Friday, May 27, 2011

Cytospora Canker of Peach and other Stone Fruit Trees

This past week I visited a peach orchard in Palisade at the request of the owner. His question was how to prevent and manage Cytospora canker (gummosis).

Cytospora enters through wounds such as those caused by
 The majority of the infection in his trees, and it was considerable, had gained entry through damage from sunscald and improper pruning cuts. The sunscald problem (South West Disease) was on the trunks but mostly on the upper side of horizontal branches.

sunscald damage on the trunk is a grat plant for
 Cytosopora to enter

Sunscald is the result of exposure to the winter sun between the months of November and March. Pruning during those months exposes previously shaded branches, especially the upper surface, often resulting in sunscald of that tissue. The bark cracks open due to its alternate freezing and thawing resulting in infection sites. This can be prevented by spraying the newly exposed branches with a mix of one part latex paint and nine parts water. This spray could also be applied prior to pruning. This is the same reflective spray used to protect the trunks of newly planted trees from winter sunscald damage.

This same spray should be applied on the trunk of established trees, especially if pruning or tree removal will expose a previously shaded trunk to the effects of the winter sun. You can learn more about sunscald at my sunscald web page at

Bad pruning cuts are great spots where Cytospora can
start an infection.

This photo shows sunscald on the upper side of a branch as well as infection of Cytospora through branch stubs. Note the cut made into the bark by a chainsaw. That is another possible infection site.

The infections at pruning cuts were due to leaving long stubs, not leaving enough of a stub, or damaging neighboring branches during the pruning process. Both of these prevent the rapid callusing over of the wound creating a great spot where the Cytospora fungus can invade the tree. Disinfecting the pruning equipment on occasion during the pruning process also would limit the extent of infection. Spraying the cuts with amber (orange) shellac, while time consuming, will help reduce infection at those sites. Pruning during wet weather should be avoided.

Crotch attachmentsa are some of the last areas on the tree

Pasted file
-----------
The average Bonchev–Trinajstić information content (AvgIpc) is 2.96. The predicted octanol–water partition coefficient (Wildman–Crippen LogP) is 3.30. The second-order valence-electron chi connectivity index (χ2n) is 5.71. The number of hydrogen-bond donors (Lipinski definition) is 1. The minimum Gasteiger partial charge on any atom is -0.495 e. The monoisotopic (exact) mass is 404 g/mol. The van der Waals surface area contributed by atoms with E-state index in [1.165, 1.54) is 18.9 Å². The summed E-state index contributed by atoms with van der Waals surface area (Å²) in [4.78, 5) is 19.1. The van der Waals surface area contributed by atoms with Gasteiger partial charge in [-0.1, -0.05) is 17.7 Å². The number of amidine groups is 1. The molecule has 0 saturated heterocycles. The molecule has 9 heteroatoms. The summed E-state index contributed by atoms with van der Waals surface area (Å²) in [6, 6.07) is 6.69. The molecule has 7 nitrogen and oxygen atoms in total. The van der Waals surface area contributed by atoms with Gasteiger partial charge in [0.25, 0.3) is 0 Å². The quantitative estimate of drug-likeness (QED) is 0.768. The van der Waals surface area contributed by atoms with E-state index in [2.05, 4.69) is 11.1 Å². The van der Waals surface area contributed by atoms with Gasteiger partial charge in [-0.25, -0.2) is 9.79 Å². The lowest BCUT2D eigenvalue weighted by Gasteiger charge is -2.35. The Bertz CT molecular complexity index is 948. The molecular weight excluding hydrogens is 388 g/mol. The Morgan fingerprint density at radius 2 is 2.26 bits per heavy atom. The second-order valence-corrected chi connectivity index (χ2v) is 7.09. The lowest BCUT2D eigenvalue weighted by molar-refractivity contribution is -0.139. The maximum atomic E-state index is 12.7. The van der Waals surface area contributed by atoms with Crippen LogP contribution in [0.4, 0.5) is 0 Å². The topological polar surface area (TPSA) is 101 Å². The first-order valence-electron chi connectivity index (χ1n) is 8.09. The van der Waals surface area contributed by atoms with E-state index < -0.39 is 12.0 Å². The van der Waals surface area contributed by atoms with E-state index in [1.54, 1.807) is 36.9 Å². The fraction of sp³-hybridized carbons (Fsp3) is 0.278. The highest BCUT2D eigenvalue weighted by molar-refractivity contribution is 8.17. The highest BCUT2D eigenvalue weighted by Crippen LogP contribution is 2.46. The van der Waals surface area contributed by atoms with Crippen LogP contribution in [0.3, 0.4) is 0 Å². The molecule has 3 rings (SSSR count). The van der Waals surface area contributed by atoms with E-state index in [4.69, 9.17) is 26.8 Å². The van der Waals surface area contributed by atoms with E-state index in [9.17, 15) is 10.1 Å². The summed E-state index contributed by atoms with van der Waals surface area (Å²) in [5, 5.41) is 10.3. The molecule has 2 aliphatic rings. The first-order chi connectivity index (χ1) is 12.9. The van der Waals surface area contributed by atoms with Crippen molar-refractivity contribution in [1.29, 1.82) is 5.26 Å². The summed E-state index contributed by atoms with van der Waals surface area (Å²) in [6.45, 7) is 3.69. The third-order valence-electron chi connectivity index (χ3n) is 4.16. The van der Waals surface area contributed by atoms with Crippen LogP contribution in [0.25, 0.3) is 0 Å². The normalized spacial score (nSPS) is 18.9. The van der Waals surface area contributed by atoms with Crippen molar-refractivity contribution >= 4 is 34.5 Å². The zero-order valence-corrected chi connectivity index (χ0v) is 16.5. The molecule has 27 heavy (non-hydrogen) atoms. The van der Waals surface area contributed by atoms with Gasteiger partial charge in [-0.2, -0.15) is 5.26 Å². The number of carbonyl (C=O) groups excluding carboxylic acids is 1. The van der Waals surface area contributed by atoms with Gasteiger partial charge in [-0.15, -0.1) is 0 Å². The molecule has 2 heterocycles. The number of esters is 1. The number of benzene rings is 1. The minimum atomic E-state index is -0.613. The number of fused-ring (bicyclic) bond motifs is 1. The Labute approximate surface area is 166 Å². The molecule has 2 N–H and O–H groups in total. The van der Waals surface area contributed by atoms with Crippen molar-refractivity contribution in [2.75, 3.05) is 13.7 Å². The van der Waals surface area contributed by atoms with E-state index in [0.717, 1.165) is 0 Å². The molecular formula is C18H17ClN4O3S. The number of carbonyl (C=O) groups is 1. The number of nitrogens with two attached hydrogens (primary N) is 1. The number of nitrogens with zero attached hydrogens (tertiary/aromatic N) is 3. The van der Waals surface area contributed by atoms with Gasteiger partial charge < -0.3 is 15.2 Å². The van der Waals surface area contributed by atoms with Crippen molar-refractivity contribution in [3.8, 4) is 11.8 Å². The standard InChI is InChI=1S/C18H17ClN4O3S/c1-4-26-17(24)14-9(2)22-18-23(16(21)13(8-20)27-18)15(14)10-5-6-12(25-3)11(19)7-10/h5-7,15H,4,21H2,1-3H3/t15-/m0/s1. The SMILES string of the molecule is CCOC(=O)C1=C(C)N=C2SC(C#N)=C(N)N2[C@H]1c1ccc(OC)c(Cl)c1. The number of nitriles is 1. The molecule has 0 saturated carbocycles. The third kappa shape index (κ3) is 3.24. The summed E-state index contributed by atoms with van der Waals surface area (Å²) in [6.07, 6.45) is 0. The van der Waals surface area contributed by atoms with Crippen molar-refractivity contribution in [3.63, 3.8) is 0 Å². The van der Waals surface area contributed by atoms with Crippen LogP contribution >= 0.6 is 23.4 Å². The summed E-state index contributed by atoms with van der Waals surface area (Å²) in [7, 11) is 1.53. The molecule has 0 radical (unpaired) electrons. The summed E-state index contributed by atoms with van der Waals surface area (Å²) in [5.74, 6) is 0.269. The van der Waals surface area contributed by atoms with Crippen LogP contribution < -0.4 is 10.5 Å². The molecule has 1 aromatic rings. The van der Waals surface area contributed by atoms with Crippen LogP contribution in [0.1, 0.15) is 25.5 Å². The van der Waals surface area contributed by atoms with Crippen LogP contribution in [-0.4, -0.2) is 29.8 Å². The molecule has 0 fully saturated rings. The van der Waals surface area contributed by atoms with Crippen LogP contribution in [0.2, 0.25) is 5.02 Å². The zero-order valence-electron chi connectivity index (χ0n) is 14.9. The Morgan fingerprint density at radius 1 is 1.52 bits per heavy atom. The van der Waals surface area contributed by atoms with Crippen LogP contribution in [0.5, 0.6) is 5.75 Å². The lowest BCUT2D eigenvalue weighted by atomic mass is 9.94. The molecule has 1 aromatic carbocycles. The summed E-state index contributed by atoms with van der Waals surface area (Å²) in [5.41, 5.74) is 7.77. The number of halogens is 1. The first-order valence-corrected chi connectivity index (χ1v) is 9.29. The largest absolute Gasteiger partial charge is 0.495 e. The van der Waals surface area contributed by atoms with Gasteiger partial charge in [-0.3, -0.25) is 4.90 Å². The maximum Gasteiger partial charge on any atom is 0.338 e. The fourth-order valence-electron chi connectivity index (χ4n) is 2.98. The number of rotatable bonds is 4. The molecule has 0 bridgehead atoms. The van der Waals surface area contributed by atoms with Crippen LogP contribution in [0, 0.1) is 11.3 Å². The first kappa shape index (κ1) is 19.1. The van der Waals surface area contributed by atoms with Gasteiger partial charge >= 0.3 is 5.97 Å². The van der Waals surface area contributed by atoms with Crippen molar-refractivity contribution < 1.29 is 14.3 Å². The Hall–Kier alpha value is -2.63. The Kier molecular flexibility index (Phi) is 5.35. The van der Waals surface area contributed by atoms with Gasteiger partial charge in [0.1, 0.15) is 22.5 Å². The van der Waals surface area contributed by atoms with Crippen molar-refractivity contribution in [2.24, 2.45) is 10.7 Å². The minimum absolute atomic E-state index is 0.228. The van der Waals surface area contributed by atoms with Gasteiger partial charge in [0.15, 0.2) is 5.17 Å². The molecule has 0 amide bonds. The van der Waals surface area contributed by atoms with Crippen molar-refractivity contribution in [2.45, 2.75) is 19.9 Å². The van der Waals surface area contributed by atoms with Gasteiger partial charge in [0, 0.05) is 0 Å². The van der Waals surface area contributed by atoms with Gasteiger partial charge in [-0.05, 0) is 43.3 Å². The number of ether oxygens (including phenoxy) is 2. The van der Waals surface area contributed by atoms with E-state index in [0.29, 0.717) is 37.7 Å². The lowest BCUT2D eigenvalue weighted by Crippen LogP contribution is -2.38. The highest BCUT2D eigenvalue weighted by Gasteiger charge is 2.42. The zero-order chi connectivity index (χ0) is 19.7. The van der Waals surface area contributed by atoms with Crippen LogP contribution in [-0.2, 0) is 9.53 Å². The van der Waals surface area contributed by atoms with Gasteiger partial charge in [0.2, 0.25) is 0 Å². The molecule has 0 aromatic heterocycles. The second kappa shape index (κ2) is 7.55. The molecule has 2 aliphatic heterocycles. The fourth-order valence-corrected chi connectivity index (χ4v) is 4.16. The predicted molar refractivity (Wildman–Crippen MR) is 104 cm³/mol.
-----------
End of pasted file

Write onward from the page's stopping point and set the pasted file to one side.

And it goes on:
to proper acclimate for winter and thus susceptible to
winter damage and injury if the tree is not properly
prepared for winter.
 This Palisade orchard had a lot of dead wood due to Cytospora infection that needed to be removed making proper cuts in the process. Without clearing out and disposing of the dead wood by burial or fire, the infection potential will increase.

In addition to limiting infection sites for the fungus, keeping the trees healthy is equally important. Cytospora canker is a stress disease. It likes trees that are not in the peak of health. Cultivating the established orchard removes many of the feeder roots of the trees reducing tree health. Applying nitrogen fertilizer after mid-season and not drying the trees out in late summer just before your last irrigation of the year affect winter acclimation and increases the possibility of winter damage. This damage equates to more entry points for fungal attack. You can find more information on winter acclimation at

Proper management of Cytospora canker is critical to the longevity of the orchard. While the steps necessary to avoid infection and clean up diseased trees will take more of your valuable time and resources, you need to decide if these efforts are worth extending the life of the orchard and its fruit-producing years.

If you have a commercial orchard in Mesa, Delta, Montrose or Ouray Counties and would like me to visit your orchard give me a call at 970.244-1840. If you are a backyard orchardist and need a site visit call 970.244.1836.

You can learn more about Cytospora canker in the 2011 Utah-Colorado Commercial Tree Fruit Production Guide available from the Western Colorado Research Orchard Mesa Center (970 434-4364 ext 201) and read more about Cytospora at

Curtis Swift, Ph.D., Colorado State University Extension, Area Agent - Horticulture

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